How do you cope with the fact that players can do anything? Your carefully laid plans get ruined by the players reacting in a way you don’t expect. I’ve had a couple of near TPKs as a result of thinking things through too carefully in terms of a particular approach from the players and not being ready for them taking a different approach.
As I’ve run regular D&D sessions over the past year, my preparation style has evolved as I’ve learned what I can improvise and what I struggle with. The sessions which have gone best are the ones where I have set up situations and characters/monsters and not tried to plan too hard how the players will deal with these situations.
This very much fits with DMDavid’s recent blog post about preparing situations instead of plots and encounters – Dungeon Masters, Don’t Prepare Plots and Encounters—Do This Instead — DMDavid.
In my Darokin campaign, my second session worked really well. I had a ruined building next to a river crossing, and I had some thoughts about what was in the building where – there was a bit of paper with some clues to it they needed to find, and also a camp site showing that the people they were chasing had been there recently. Add in rotten walls and floorboards, a giant rat, some bats and frogs, and I was ready for them to go anywhere.
Then they had to cross the river, but the only boat was on the other side, it was too fast to swim and too far to jump across. Again, I had the situation prepared, with various possible ingredients, but I didn’t know how to solve it. I just responded to their attempts by asking for particular ability checks (and fortunately they succeeded the check for throwing a rope to the gnome when he got swept away), and eventually they worked out a way that felt plausible to me. Then they had an owlbear attack in the night and succeeded in driving it off!
The third session was not so successful.
It started well – they made their way to a ruined keep (beautifully drawn by Heroic Maps), explored the ground floor, dealt with the orc guard and the baboons, and spoke with an Alliumite (playtesting for the new Creature Codex from Kobold Press). All good.
Then they headed downstairs to the dungeon where the big boss was camped with several more orcs. And that’s where it started to unravel.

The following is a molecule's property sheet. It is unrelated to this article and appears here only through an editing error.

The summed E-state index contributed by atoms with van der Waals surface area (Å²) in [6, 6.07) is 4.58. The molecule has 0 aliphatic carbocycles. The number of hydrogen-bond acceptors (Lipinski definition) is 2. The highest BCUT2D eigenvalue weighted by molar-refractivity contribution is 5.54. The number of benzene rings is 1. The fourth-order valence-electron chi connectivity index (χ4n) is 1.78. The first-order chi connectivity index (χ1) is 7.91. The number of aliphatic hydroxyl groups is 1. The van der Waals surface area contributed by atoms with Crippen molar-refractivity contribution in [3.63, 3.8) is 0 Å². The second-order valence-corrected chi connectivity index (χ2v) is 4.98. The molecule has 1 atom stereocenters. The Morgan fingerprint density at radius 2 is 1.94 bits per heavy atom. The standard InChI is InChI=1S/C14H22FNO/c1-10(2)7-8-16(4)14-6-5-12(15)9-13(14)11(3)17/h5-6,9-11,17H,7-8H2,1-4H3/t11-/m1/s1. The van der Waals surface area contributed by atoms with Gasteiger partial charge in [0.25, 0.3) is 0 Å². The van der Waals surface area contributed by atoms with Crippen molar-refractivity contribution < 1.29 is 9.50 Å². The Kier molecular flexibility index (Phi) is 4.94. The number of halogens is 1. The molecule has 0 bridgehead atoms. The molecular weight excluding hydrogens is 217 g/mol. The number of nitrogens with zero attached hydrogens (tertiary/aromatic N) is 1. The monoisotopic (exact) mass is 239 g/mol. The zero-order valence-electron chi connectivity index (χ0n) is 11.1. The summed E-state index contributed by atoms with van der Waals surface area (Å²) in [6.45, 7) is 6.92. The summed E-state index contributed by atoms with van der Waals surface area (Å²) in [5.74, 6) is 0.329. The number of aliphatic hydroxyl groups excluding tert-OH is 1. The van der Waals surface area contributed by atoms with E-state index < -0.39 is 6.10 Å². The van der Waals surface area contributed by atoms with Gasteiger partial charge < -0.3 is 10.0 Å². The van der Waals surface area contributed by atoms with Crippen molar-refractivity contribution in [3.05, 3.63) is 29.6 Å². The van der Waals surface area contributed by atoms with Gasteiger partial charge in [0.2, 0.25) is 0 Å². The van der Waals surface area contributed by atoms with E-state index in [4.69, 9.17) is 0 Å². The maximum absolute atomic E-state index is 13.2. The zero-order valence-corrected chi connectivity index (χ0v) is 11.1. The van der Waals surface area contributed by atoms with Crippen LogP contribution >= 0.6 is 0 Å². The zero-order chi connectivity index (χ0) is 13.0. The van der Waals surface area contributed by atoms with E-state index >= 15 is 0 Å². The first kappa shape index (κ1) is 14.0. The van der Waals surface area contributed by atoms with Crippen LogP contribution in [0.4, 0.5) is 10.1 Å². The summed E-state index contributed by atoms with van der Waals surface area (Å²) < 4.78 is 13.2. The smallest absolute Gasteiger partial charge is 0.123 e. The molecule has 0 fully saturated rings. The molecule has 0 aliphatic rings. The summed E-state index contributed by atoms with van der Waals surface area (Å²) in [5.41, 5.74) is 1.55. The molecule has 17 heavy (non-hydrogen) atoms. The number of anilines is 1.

I had expected them to do a bit of scouting and check out the area before barging in, and I had put various buffs and assistance in the rooms round about, but they just came down the stairs, ran to the door of the central room and attacked.
That encounter had been designed to be overpowered for them without the buffs, but fortunately I had under-estimated the power of a 5e PC. Even so, of the five characters, we lost one character and two others were on death saving throws (both rolled a 20, thankfully!). I was seriously worried I was heading for a TPK…
I had another recent preparation which worked out really well recently.
In my other campaign, we’re playing through Hoard of the Dragon Queen, and the party are reconnoitering in the bandit camp. To prepare for it I created several groups they might meet and what they were doing, rather than trying to drive them through a particular sequence of events. See HotDQ – raider camp encounters
This meant they could wander around the camp, and I could improvise encounters based on these characters I’d created and the basic set of information from the module. They got annoyed by a persistent kid, amused by militant kobolds, ignored by druggees (and perstered by their children) and chatted with some soldiers round a cart with beer. One of the soldiers has just recognised one of the characters from the attack on Greenest… They also saw other groups I had prepared, which gave a bit more background colour.
It worked really well. By understanding and preparing the characters and situation in advance and getting into their heads, I could make them interesting and make them react appropriately to the PCs without having to script everything. I’ve since had one of the players say they loved the concept of the kobolds trying to be military.